This school is out in the middle of a very rural community and as we drove on the roads to get to the school, the children would run after the van yelling "ferenji" which means foreigner. It is highly possible many of the children had not seen white people before. When we stopped the van to cross a very deep gully in the road, the volunteers got out to take the pressure off the van and many children came to look at us. These children and many other children do not attend school because the parents cannot afford a pad of paper and a pencil.
The people had put up decorations (like the banners you would see at a used car dealership) and erected a temporary structure that provided shade to the speakers and dignitaries.
The children and teachers were singing and dancing as we arrived. It was truly overwhelming to know that our donation of leather shoes for each student and a school kit would receive this type of attention. We had not antipicated when we started to plan for this donation months ago that we would receive any attention with this donation but found out when we arrived in Ethiopia that this was the largest donation Kingdom Vision International had ever experienced in their years of operation. The staff of Kingdom Vision International were all so excited about this donation and were clearly moved by the generosity of our donors and volunteers.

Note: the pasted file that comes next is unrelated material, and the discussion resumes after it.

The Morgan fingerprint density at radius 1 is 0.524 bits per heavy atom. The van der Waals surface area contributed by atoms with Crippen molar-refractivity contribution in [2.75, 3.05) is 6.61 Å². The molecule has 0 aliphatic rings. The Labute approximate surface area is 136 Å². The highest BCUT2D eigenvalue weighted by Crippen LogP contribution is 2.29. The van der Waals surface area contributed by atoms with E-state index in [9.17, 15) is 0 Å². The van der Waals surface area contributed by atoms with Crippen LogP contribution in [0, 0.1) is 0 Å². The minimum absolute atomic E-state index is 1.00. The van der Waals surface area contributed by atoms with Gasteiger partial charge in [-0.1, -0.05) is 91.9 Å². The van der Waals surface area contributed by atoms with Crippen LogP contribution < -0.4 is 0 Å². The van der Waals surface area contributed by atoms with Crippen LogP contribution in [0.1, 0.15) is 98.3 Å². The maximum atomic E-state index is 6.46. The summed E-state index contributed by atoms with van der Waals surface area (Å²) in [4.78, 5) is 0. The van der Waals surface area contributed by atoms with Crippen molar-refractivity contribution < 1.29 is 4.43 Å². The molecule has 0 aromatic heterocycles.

I was so overwhelmed by the welcome that I had to hold back my emotions with only a few tears falling from my eyes. I was looking at the children who were dressed in very torn and dirty cloths and who in many instances had skin problems, runny noses and flies on their faces and yet, the smiles we saw and the joy on the faces of the parents, children and all others in attendance was evident.
The speeches were many and I was asked to speak on behalf of our organization. I was truly humbled and felt like we were the blessed ones to have the means to make such an impact on these children's lives. The school administrator told us that a few months before, they had experienced their only other donation and it was from a group from Norway. He said the donation was not large but it was the reason why 40 students who had dropped out months before returned to school after Christmas. He also said that it helped take their academic results as a school to number 1 in their region.